|Table Talk: Noach|
Natural or Miraculous: The deluge was certainly a great miracle; it was not a natural occurrence. Yet, God instructs Noah to construct an ark, so that he will have a practical way to save his family, the animals and himself. This is not the first time that God wants human beings to use something natural to deal with something miraculous. God planted an Cherub to guard the path to the Tree of Life, something miraculous, but He then placed a flaming sword in the angel’s hand. It seems that God is teaching us to use practical strategies to deal with challenges that seem to rise above the course of nature. Why do people so often turn to miraculous solutions to their problems? Childless women who go to sit in a chair that magically brings them blessing, older singles traveling to the grave of Yonatan ben Uziel to pray for a shidduch, desperate parents begging a Kabbalist for a blessing for their sick child, are all far too common. When is it appropriate to search for a miracle?
After Noah spent 120 years building the ark, he refused to enter the ark until the waters had risen up to shoulder height. How can someone dedicate more than a century to preparing for an event and then, in the final moments, manifest a lack of belief that it would happen? Is it possible that Noah believed deep inside that God would relent? He believed that God had decreed the Deluge, but also believed that God’s mercy would win the day? My uncle Noach zt”l often spoke of the potential holocaust of assimilation, yet many people did not react to his dire warnings with a sense of urgency; “God will save us,” was a frequent refrain. Reb Noach would often laugh, “These same people don’t rely on such miracles when they, God forbid, have a child who is sick!” Do we suffer from the same weakness in faith as did Noah?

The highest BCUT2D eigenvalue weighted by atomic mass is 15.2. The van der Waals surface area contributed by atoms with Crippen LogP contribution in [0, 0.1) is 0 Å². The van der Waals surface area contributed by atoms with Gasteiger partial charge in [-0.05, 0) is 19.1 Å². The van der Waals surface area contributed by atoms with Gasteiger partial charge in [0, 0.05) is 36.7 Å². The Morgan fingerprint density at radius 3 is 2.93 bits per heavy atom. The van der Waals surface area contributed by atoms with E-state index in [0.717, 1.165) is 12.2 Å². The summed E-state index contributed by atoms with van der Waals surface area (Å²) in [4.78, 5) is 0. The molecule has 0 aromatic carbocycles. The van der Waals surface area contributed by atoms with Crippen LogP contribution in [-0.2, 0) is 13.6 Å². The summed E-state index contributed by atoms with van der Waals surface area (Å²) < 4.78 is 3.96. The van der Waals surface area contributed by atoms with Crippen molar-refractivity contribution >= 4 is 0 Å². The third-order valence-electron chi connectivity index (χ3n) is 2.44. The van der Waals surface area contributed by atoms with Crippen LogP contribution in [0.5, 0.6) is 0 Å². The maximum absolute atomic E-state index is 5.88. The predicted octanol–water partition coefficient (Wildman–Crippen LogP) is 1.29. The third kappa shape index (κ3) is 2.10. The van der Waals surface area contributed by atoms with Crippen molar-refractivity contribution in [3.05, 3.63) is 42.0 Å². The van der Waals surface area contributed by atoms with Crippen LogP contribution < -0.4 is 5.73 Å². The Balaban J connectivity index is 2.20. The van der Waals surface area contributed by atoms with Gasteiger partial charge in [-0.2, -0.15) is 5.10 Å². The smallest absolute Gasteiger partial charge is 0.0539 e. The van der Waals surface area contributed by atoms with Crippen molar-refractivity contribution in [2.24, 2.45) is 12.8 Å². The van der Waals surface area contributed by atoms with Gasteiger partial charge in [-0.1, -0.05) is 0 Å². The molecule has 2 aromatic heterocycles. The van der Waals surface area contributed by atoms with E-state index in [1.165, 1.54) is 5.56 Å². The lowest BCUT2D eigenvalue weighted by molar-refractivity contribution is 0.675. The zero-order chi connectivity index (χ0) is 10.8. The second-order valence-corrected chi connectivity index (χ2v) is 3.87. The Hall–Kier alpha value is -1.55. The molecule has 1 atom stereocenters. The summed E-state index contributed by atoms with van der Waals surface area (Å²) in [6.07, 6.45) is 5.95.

“And Noah, the man of the earth, began and planted a vineyard.” (Genesis 9:20) There are three verses in the Torah that describe planting: 1) This verse. 2) “God, the Lord, planted a Garden in Eden.” (Genesis 2:8), and 3) “And he (Abraham) planted a tree in Beer Sheva.” (Genesis 21:33) The Sages taught that Noah planted his vineyard and Abraham, his tree, using saplings from the Garden. (Chapters of Rabbi Eliezer 23) Unless we believe that Noah and Abraham were actually able to enter the Garden, which would make us wonder why they didn’t eat of the Tree of Life, this Midrash is hinting to a metaphorical connection between the Garden, Noah after the flood, and Abraham after his covenant with Abimelech. What are the possible connections between these three events?
We invite you to see the following articles about this week’s portion on The Foundation Stone™ Blog:
Gardeners or Warriors
Fear of Change
Fathers and Sons
Apples and Oranges: The Comparison Game
To Hear and To See
From Past to Future